Henri Charrière recounts his life in prison. Several prisons actually. Even though Charrière's story proceeds that of Leonard Fry I read somewhere that Charrière's recounting of events was not entirely accurate. That same little detail Fry was pinned down to the chair for on Oprah Winfrey's show. I suppose this is a matter of importance for some, but for me, I just want to read their story. In all honestly there were times where Charrière definitely inflated himself.

Charrière breaks out of jail
aljouharah altheeyb
تصف هذه الملحمة الإنسانية قصة رجل كافح بأشد مايمكن لهذه الكلمة من معنى ليصنع حريته الخاصة غصباً عن الشرطة والقانون والمجتمع بأسره!
هنري شاريير رجلٌ حُكم عليه بالسجن بسبب جريمة لم يرتكبها “ على حسب قوله”، وأرسل إلى جزيرة غويان الفرنسية “ ثلاث جزر صغيرة مخصصة حصراً لتكون سجناً” . في البداية لم أفهم الأمر، كيف لمجرم أثبت القانون إجرامه أن يسهب في وصف الحياة الشريفة ويصر وبشكل عجيب على تطبيق العدل وإحقاق الحق؟! كيف لرجل وضع تحت اسمه عبارة “ خطر جداً” أن يتحدث وبحماسة شديدة عن الشرف وكلمة الرجال وإسد
Marcio Tomazela
This is the Best book I ever read.

I remember I started to read it when I was 14, and during long travels to sorocaba city I used to read a little of it, getting back in favourite parts.

Henri Charrière did something completally amazing. Not one, but two: First was the escaping itself, from Devil Island.. secound was to describle this with perfect details, something that makes us imagine each movement and each scene...

His passion for life made he survive to a unfair punishment and escape from many
 Linda (Miss Greedybooks)
I wanted to read this book so badly - I was in 7th grade, my sister wanted to take drivers education. She did not want to ride her bike alone, so she bribed me. Allowing me to read on the church steps while I waited for her lesson to be over. BUT I GOT TO READ THE BOOK! I really liked it. The descriptions were so vivid, the story so gripping. I do not know where my sister got the book, I seriously doubt she had read it. OMG Epiphany! It was my dad's book! He gave it to her to bribe me with so sh ...more
Paul Gaya Ochieng Simeon Juma
‘Dear Papillon, you’ve done everything humanly possible to get back your freedom. Fate has been cruel to you. All that is left is for you to blow up the prison.’

Freedom, that is what Papillon was born to fight for. Talk about purpose and destiny. Clyde Griffith was born to fight for class and prestige in the American Tragedy. We are all born for something, how we fight to get them, to reach them, is up to us.

But it is your God given right to fight for what is yours. Whether love, freedom, wealth
Ce livre autobiographique a inspiré en 1973 le film du même nom de Franklin J. Schaffner avec Steve McQueen, Dustin Hoffman. Très controversé ce livre de souvenirs n’est en fait qu’un assemblage de ses propres anecdotes mêlées à des histoires de compagnons de bagnes. Autrement dit, Charrière se serait largement inspiré des vies d’autres forçats pur écrire son livre. Toutefois les aventures qu’il décrit, s’il est difficile voire impossible de savoir lesquelles peuvent lui être attribuées, n’en es ...more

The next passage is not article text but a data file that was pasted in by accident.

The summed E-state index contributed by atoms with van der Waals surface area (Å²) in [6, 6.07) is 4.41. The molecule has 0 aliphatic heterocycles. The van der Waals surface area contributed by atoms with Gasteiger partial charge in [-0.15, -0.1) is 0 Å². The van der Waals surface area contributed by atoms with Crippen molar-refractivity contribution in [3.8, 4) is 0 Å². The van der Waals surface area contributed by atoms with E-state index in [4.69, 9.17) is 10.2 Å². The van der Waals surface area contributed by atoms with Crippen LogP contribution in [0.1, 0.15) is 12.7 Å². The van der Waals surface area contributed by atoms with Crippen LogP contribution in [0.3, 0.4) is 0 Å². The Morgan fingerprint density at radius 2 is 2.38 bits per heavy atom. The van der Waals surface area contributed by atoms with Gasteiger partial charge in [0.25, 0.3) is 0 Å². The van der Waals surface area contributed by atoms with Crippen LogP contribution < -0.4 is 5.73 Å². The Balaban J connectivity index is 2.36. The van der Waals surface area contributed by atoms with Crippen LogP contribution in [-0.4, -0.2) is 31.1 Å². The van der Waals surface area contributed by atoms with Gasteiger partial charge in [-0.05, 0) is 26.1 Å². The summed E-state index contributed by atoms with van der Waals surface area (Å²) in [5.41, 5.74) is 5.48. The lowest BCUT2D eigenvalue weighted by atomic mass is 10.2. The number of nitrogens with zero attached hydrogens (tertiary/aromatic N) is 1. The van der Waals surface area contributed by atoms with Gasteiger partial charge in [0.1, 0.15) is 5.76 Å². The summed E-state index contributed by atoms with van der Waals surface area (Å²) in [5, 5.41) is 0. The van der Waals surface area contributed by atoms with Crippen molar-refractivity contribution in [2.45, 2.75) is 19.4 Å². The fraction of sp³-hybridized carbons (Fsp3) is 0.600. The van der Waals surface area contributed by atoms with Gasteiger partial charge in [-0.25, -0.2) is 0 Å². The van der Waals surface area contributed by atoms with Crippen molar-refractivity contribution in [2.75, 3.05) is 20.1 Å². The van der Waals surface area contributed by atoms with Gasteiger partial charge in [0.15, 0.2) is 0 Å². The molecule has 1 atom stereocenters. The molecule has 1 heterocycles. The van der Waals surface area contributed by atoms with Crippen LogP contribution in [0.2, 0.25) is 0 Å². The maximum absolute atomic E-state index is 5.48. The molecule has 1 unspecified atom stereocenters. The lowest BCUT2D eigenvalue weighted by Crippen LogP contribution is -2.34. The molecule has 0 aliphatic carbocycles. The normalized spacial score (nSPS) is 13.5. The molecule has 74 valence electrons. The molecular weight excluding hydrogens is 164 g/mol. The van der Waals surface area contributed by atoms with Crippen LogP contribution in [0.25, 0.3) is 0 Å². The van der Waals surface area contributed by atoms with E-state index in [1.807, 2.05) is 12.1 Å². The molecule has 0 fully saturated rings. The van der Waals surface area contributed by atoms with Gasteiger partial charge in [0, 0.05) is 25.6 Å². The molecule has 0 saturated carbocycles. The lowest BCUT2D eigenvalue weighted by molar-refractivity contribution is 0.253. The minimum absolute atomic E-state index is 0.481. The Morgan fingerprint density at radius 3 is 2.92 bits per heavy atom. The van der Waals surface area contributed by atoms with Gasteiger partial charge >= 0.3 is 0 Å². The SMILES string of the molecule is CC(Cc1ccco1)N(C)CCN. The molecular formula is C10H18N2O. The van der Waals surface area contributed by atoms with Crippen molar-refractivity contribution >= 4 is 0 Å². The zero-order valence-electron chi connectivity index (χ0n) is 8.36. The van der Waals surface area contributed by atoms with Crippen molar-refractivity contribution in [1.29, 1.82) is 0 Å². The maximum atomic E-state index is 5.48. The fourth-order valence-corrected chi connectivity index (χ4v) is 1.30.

Adam Rabiner
Naysayers jumped on Henri Charriere's, aka Papillon, autobiography from the start, calling into question the truth of his harrowing tales of escapes and captures from a penal colony in French Guiana in the 1930s and 40s. The adventures detailed here may in fact not all be those of Papillon. Perhaps Charriere did synthesize the cavales of many other bagnards and claim them all as his own. But that should not really detract from the harrowing adventures contained in this book. They convey a truth ...more
Nathan Whittle
Papillon was a real page turner for me, as I both marveled at Charrière's audacity and perseverance in his escapes, as well as recoiling in the barbarity of the early 20th century prison system. As to accusations that much of Papillon is fiction, here is my personal take on it- I don't really care. sure, the truth is what is best but whether Charrière or another inmate attempted these various escapes, or even whether these events occurred at all doesn't matter to me- it is a masterful book, show ...more
Another one of those books always in the periphery of the "to-read" list. Having read much about this book in terms of the authenticity of Charriere's life story and version of events, I actually wanted to read it even more.

It is certainly my opinion that the way the book reads seems to back up that Charriere did add things or use other convicts stories. The way that 'Papillon' seems to be central, essential and omnipresent to every significant event, his incredible influence at various key poin
i. merey
Damn, but I love the 'redemption' genre! I'm sure there's an official genre title, but that's what I call it. You know the deal: 'Shawshank Redemption', 'A Million Little Pieces', 'Shantaram'.
...The protagonist is thrown into jail (or a mental institution)... often on a drummed up charge. Fighting tooth and nail to survive incarceration with the spirit intact, hungering to escape and punish those who put them there to begin with.

OR the book starts right after the jail-break, and the protag wants
Papillon  by Henri Charrière
OK, it's been a while since I finished this book, but I still have some strong feelings about it. It's an autobiography of a French man convicted of murder at the beginning of last century and shipped off to a penal colony that was eventually shut down for its deplorable conditions. He spends several decades attempting to escape (and re-escape) and exact revenge on those responsible for his conviction.

And there's the problem. He says he's not guilty, but doesn't provide a convincing arugment, j